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Precision Medicine 2.0 – PHIX GENOMICS

effective, safe medications and doses for person’s genetic makeup

precision medicine
pharmacogenomics

Pharmacogenomics

Precision Medicine

Pharmacogenomics is the study of how genes affect a person’s response to drugs. This relatively new field combines pharmacology (the science of drugs) and genomics (the study of genes and their functions) to develop effective, safe medications and doses that will be tailored to a person’s genetic makeup. Many drugs that are currently available are “one size fits all,” but they don’t work the same way for everyone. It can be difficult to predict who will benefit from a medication, who will not respond at all, and who will experience negative side effects (called adverse drug reactions). To date, medicine is being prescribed based on the best information available at the time. In many cases, the optimal treatment is arrived at only after a lengthy ‘trial-and-error’ period where the patient has to repeatedly return to the doctor for dose adjustments or alternative treatments. The unfortunate and unwanted side effects of adverse drug reactions are a significant cause of hospitalizations and deaths around the world (4th leading cause of death in North America).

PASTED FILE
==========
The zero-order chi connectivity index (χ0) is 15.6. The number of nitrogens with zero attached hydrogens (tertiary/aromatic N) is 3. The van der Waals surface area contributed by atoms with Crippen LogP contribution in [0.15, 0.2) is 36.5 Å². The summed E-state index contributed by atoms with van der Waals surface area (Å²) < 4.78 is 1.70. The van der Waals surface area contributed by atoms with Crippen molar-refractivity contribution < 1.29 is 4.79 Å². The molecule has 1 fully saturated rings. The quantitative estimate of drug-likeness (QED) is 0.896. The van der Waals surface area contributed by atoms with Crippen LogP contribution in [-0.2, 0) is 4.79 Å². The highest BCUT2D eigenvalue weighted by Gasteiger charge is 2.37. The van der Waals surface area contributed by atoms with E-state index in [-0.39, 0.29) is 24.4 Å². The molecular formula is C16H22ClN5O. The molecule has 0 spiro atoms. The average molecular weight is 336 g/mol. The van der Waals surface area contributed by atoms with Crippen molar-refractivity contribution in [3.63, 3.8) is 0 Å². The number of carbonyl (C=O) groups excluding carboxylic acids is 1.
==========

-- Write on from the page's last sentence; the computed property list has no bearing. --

With the knowledge gained from the Human Genome Project, researchers are learning how inherited differences in genes affect the body’s response to medications. At PHIX, we analyze these genetic differences and the results are used to predict whether a medication will be effective for a particular person and to help prevent adverse drug reactions. While various factors play into the effects of medication (e.g. gender, age, weight, diet, interactions with other drugs, etc), genetic factors account for up to 95% of drug-response variability and susceptibility to adverse drug reactions. With genomic diagnostics, physicians can eliminate the guesswork and provide the most appropriate drug and dosage for each patient resulting in healthier outcomes sooner and increased patient satisfaction. In cancer, genomic diagnostics can also match each patient’s unique profile to known targeted therapies, immunotherapies, and clinical trials, and offer decision support tools and technology solutions to help streamline patient care.
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